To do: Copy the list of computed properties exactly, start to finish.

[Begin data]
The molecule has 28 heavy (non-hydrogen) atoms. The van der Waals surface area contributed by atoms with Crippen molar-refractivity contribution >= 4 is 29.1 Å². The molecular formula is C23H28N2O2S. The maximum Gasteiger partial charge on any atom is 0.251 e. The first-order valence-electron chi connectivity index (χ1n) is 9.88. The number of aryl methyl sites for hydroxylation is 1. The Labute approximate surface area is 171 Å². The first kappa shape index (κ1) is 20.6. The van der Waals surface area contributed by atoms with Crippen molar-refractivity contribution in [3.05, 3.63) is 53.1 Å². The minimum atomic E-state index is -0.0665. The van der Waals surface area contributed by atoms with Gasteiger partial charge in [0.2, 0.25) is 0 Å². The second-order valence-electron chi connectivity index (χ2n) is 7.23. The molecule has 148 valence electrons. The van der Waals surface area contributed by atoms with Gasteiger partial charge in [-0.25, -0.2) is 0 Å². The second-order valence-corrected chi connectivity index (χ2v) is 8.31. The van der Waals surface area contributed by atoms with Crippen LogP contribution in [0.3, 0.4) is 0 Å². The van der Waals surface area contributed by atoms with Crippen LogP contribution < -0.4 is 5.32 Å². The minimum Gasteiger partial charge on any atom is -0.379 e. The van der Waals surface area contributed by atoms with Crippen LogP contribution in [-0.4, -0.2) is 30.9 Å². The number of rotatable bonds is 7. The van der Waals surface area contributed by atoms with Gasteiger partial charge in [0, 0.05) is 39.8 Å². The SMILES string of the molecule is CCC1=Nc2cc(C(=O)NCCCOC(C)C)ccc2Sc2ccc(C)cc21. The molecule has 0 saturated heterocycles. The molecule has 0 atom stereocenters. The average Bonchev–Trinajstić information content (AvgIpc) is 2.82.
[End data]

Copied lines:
The molecule has 28 heavy (non-hydrogen) atoms. The van der Waals surface area contributed by atoms with Crippen molar-refractivity contribution >= 4 is 29.1 Å². The molecular formula is C23H28N2O2S. The maximum Gasteiger partial charge on any atom is 0.251 e. The first-order valence-electron chi connectivity index (χ1n) is 9.88. The number of aryl methyl sites for hydroxylation is 1. The Labute approximate surface area is 171 Å². The first kappa shape index (κ1) is 20.6. The van der Waals surface area contributed by atoms with Crippen molar-refractivity contribution in [3.05, 3.63) is 53.1 Å². The minimum atomic E-state index is -0.0665. The van der Waals surface area contributed by atoms with Gasteiger partial charge in [0.2, 0.25) is 0 Å². The second-order valence-electron chi connectivity index (χ2n) is 7.23. The molecule has 148 valence electrons. The van der Waals surface area contributed by atoms with Gasteiger partial charge in [-0.25, -0.2) is 0 Å². The second-order valence-corrected chi connectivity index (χ2v) is 8.31. The van der Waals surface area contributed by atoms with Crippen LogP contribution in [0.3, 0.4) is 0 Å². The van der Waals surface area contributed by atoms with Crippen LogP contribution < -0.4 is 5.32 Å². The minimum Gasteiger partial charge on any atom is -0.379 e. The van der Waals surface area contributed by atoms with Crippen LogP contribution in [-0.4, -0.2) is 30.9 Å². The number of rotatable bonds is 7. The van der Waals surface area contributed by atoms with Gasteiger partial charge in [0, 0.05) is 39.8 Å². The SMILES string of the molecule is CCC1=Nc2cc(C(=O)NCCCOC(C)C)ccc2Sc2ccc(C)cc21. The molecule has 0 saturated heterocycles. The molecule has 0 atom stereocenters. The average Bonchev–Trinajstić information content (AvgIpc) is 2.82.